It is often the case that South African tax resident shareholders wish to reorganise their South African group of companies, for a multitude of commercial reasons, without the ultimate shareholders changing. One of these could potentially be to create a single holding company structure. Various group relief provisions are contained in the Income Tax Act No 58 of 1962 (“the Act”) which can be utilised to reorganise group structures in a manner that is tax neutral, i.e., without immediate tax consequences for its underlying shareholders.
Section 42 of the Act is one such group reorganisation provision. Section 42 or ‘asset-for-share transaction’ allows shareholders to transfer their shares in a company (the assets that are being sold) to another company, in which the last-mentioned company will issue shares in return for the assets it received. The purchase consideration of the assets is effectively settled by the issue of shares and such a transaction is likely to qualify for roll-over capital gains tax relief provided that the requirement in section 42 is met. The effect of capital gains tax is deferred in such a transaction and will only be triggered once the assets are disposed of to a third party, outside of the group.
The requirements of section 42 can briefly be summarised as follows:
- An asset must be disposed of to a resident company;
- The market value of the asset disposed of must exceed or be equal to its base cost;
- The issued shares must qualify as equity shares;
- The transferor must hold a qualifying interest in the transferee at the close of the day of the asset-for-share transaction;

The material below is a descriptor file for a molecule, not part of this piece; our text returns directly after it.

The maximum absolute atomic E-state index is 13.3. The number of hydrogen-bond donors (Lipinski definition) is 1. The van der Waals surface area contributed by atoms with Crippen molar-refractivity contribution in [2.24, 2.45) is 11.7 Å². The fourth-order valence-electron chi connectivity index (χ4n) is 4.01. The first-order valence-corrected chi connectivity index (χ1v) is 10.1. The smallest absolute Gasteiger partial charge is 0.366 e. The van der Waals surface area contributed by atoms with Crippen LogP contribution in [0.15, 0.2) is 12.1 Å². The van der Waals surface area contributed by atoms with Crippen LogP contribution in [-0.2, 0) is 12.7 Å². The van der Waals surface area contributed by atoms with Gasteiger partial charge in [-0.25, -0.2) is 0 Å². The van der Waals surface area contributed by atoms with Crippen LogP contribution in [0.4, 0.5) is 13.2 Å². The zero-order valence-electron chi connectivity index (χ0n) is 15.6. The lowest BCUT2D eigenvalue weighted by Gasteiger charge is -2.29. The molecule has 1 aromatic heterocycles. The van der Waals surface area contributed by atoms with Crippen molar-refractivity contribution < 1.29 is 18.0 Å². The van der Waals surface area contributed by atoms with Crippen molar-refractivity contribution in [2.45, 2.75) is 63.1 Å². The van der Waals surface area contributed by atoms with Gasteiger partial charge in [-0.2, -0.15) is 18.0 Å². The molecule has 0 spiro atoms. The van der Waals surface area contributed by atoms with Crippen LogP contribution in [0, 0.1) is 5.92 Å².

- The asset disposed of must retain its nature (for example: if a transferor holds an asset as a capital asset the transferee must continue to hold the asset as a capital asset).
Provided that the requirements of an asset-for-share transaction are met, the relief afforded in section 42 will automatically find application unless the parties agree in writing that it does not apply. Furthermore, for a person (being the transferor) to hold a qualifying interest in the transferee the shares issued to the transferor need to constitute at least 10% of the equity shares and 10% of the voting rights in the transferee.
Section 42 contains a number of claw-back provisions which will not be discussed in detail for the purposes of this article. These clawbacks typically impose adverse tax consequences in circumstances where either the assets being acquired or shares being issued as part of the section 42 transaction are disposed of within a period of 18 months after having been so acquired. That notwithstanding, the application of the clawbacks is nuanced and it is important for parties to understand exactly when those clawbacks will apply.
This article is a general information sheet and should not be used or relied on as legal or other professional advice. No liability can be accepted for any errors or omissions nor for any loss or damage arising from reliance upon any information herein. Always contact your adviser for specific and detailed advice. Errors and omissions excepted (E&OE).